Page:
Search Images Maps Play YouTube News Gmail Drive More »
Sign in
Screen reader users: click this link for accessible mode. Accessible mode has the same essential features but works better with your reader.

Patents

  1. Advanced Patent Search
Publication numberUS4993569 A
Publication typeGrant
Application numberUS 07/388,887
Publication dateFeb 19, 1991
Filing dateAug 3, 1989
Priority dateAug 3, 1989
Fee statusPaid
Also published asDE69003624D1, DE69003624T2, EP0411384A1, EP0411384B1
Publication number07388887, 388887, US 4993569 A, US 4993569A, US-A-4993569, US4993569 A, US4993569A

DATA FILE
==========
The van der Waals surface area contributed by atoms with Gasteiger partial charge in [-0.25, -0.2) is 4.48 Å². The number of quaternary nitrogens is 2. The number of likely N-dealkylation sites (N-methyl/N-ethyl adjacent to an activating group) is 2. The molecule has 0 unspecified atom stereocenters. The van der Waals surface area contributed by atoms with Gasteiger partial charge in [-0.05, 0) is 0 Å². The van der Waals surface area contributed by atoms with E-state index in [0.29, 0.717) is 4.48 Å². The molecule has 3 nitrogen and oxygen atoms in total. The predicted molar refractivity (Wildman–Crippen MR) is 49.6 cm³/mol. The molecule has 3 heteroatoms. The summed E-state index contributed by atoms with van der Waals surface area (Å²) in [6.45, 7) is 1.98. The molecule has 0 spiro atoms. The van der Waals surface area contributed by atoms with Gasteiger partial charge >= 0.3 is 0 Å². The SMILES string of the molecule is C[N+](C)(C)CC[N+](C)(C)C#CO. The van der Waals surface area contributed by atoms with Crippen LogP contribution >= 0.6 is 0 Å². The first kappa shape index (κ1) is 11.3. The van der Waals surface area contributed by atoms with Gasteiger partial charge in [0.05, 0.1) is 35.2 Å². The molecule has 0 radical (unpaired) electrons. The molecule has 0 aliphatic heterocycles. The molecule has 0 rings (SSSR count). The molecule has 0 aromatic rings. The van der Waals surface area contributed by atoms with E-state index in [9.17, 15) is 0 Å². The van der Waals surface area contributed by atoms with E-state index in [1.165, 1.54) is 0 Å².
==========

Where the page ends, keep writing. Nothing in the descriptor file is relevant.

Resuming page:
InventorsThomas W. Osip, Jerold W. Montgomery, Paul A. Pezzoli
Original AssigneeAbbott Laboratories
Export CitationBiBTeX, EndNote, RefMan
External Links: USPTO, USPTO Assignment, Espacenet
Piercing closure
US 4993569 A
Abstract
This invention is concerned with a closure which permits the sterile opening of a membrane sealed container in a single-action motion which also maintains a hermetic seal under retort conditions. This closure includes a generally cylindrical side wall having threads along the inner surface thereof, a top with an upper surface having a protective rim extending upwardly therefrom, with the top also having a dome assembly with the protective rim extending above such dome assembly. The dome has a top and bottom surface, with at least one plow member projecting downwardly from the bottom surface of the dome.
Images(4)
Previous page
Next page
Claims(20)
What is claimed is: